The M.K. Turner Report offers six recommendations and outcomes for First Nations-led and designed education reform in Australia:   

  1. Australian governments commit to the establishment of a new First Nations education system.   
  2. Government recognises and partners with an independent national First Nations governance body to develop and oversight the new First Nations education system.   
  3. Australian governments support the teaching of First Nations languages in the new system, through a new national Language of Instruction (LoI) policy.   
  4. Establish a comprehensive national network of First Nations Language and Literacy Centres for every Nation/ language group.   
  5. Develop and support a First Nations education workforce.   
  6. Establish the M.K. Turner Institute as a national centre for First Nations knowledge, practice, research and evaluation in the new First Nations education system.   

Additionally, the Report positions Utyerre Apanpe as a peak group for First Nations education who state/territory and federal governments can work with to develop a framework and guidelines for First Cultural Educators, covering standards, expertise, development, training and practice.   

In 2019, a national network of First Nations educators known as Utyerre Apanpe was established to advocate for a national strategy to improve the education outcomes of First Nations children. The network is led by Elders and made up of over 50 First Nations educators from over 15 Nations across Australia. Their vision is to share knowledge and establish and maintain a First Nations Education System designed and delivered by First Nations people to ensure the highest quality of education for First Nations children. 

“Our curriculum needs to be determined by us. We want to build on the great work of our educators who have developed First Nations curriculum in communities and in the departments.”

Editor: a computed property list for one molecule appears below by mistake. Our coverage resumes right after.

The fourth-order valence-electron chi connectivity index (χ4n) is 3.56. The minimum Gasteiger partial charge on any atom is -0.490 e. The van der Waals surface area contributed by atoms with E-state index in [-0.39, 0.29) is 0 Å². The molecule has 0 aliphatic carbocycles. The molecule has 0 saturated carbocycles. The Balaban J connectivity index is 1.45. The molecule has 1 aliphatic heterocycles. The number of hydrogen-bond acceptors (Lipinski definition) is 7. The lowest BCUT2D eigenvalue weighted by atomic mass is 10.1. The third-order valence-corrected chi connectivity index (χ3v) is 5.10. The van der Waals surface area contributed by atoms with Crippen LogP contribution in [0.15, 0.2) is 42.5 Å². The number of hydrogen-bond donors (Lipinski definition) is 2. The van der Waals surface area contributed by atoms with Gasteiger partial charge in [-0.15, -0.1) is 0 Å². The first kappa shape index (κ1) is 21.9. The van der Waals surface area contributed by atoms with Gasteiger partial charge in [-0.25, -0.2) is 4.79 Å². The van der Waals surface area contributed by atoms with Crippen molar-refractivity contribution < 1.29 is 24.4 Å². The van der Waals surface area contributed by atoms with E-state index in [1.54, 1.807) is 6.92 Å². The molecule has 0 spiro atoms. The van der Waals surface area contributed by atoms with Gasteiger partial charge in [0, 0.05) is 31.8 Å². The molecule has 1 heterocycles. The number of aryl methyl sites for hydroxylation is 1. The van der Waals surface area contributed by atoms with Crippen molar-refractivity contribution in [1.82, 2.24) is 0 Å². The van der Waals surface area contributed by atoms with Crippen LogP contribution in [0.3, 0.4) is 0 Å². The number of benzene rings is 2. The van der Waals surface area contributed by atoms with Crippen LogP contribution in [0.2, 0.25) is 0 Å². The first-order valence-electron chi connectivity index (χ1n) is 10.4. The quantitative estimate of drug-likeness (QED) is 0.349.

“We want to set standards for our own communities and for mainstream education. We want to protect our knowledge systems and laws.”

“Education is healing. It is a place that we want our children to feel valued, loved and safe in their spirit. Where their knowledge will grow.”

Utyerre Apanpe First Nations Education Forum Statement 2019

Who is M.K. Turner?

M.K. was a visionary. She was one of the most prominent leaders of the Arrernte Nation. 

Dr M.K. Turner OAM was an Arrernte Elder, cultural professor, translator, linguist, artist, author and human rights champion. She was a strict law woman who never sought power but held power. 

She was involved in the development and leadership of Aboriginal organisations across Central Australia. Her passion was the preservation of language and culture. She had over forty years of experience as an interpreter and educator. 

In 1996, M.K. received an Order of Australia for her service to the Aboriginal community of Central Australia. She was recognised by Batchelor Institute of Indigenous Tertiary Education in 2022 with the bestowal of an Honorary Doctorate. 

She was constantly worried about the loss of culture through the loss of language and promoted standards of excellence and integrity. She was passionate about ensuring First Language and First Cultural education was revitalised and dedicated her life to ensuring this was re-established as a right for future generations. 

M.K. passed away two weeks before the launch of her report.